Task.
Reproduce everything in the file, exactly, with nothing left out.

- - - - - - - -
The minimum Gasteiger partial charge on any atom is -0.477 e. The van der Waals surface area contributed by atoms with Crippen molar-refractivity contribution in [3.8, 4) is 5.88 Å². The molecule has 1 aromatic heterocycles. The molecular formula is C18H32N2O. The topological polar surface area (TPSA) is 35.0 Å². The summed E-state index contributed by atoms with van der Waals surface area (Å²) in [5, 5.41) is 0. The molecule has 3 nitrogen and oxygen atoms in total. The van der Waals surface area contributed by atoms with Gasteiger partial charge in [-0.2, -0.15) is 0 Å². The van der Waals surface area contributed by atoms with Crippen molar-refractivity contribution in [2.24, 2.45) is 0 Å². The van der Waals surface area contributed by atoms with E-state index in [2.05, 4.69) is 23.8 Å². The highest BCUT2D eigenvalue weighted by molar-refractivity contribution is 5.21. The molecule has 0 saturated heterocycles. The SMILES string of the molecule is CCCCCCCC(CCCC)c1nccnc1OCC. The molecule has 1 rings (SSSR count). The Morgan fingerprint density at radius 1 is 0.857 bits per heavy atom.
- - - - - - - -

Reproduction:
The minimum Gasteiger partial charge on any atom is -0.477 e. The van der Waals surface area contributed by atoms with Crippen molar-refractivity contribution in [3.8, 4) is 5.88 Å². The molecule has 1 aromatic heterocycles. The molecular formula is C18H32N2O. The topological polar surface area (TPSA) is 35.0 Å². The summed E-state index contributed by atoms with van der Waals surface area (Å²) in [5, 5.41) is 0. The molecule has 3 nitrogen and oxygen atoms in total. The van der Waals surface area contributed by atoms with Gasteiger partial charge in [-0.2, -0.15) is 0 Å². The van der Waals surface area contributed by atoms with Crippen molar-refractivity contribution in [2.24, 2.45) is 0 Å². The van der Waals surface area contributed by atoms with E-state index in [2.05, 4.69) is 23.8 Å². The highest BCUT2D eigenvalue weighted by molar-refractivity contribution is 5.21. The molecule has 0 saturated heterocycles. The SMILES string of the molecule is CCCCCCCC(CCCC)c1nccnc1OCC. The molecule has 1 rings (SSSR count). The Morgan fingerprint density at radius 1 is 0.857 bits per heavy atom.